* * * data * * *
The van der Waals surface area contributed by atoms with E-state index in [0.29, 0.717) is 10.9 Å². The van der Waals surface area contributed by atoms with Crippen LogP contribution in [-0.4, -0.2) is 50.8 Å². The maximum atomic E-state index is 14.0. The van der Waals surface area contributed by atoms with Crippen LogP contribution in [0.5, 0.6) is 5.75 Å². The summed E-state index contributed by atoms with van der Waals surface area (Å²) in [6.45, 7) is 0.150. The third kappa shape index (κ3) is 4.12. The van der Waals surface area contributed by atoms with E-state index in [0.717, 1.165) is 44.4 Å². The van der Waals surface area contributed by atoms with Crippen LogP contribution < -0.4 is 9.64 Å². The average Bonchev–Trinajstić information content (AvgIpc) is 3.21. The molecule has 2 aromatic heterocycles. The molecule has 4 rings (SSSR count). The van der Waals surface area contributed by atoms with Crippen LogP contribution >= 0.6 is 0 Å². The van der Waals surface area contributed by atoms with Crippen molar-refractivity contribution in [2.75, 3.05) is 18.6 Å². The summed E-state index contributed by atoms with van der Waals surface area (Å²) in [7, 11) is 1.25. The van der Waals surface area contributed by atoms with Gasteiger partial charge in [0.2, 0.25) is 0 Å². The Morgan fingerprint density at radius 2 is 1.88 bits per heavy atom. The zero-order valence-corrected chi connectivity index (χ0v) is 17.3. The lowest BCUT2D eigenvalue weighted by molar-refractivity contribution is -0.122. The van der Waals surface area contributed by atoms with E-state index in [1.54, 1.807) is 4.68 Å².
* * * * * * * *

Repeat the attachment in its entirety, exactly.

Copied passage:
The van der Waals surface area contributed by atoms with E-state index in [0.29, 0.717) is 10.9 Å². The van der Waals surface area contributed by atoms with Crippen LogP contribution in [-0.4, -0.2) is 50.8 Å². The maximum atomic E-state index is 14.0. The van der Waals surface area contributed by atoms with Crippen LogP contribution in [0.5, 0.6) is 5.75 Å². The summed E-state index contributed by atoms with van der Waals surface area (Å²) in [6.45, 7) is 0.150. The third kappa shape index (κ3) is 4.12. The van der Waals surface area contributed by atoms with E-state index in [0.717, 1.165) is 44.4 Å². The van der Waals surface area contributed by atoms with Crippen LogP contribution < -0.4 is 9.64 Å². The average Bonchev–Trinajstić information content (AvgIpc) is 3.21. The molecule has 2 aromatic heterocycles. The molecule has 4 rings (SSSR count). The van der Waals surface area contributed by atoms with Crippen LogP contribution >= 0.6 is 0 Å². The van der Waals surface area contributed by atoms with Crippen molar-refractivity contribution in [2.75, 3.05) is 18.6 Å². The summed E-state index contributed by atoms with van der Waals surface area (Å²) in [7, 11) is 1.25. The van der Waals surface area contributed by atoms with Gasteiger partial charge in [0.2, 0.25) is 0 Å². The Morgan fingerprint density at radius 2 is 1.88 bits per heavy atom. The zero-order valence-corrected chi connectivity index (χ0v) is 17.3. The lowest BCUT2D eigenvalue weighted by molar-refractivity contribution is -0.122. The van der Waals surface area contributed by atoms with E-state index in [1.54, 1.807) is 4.68 Å².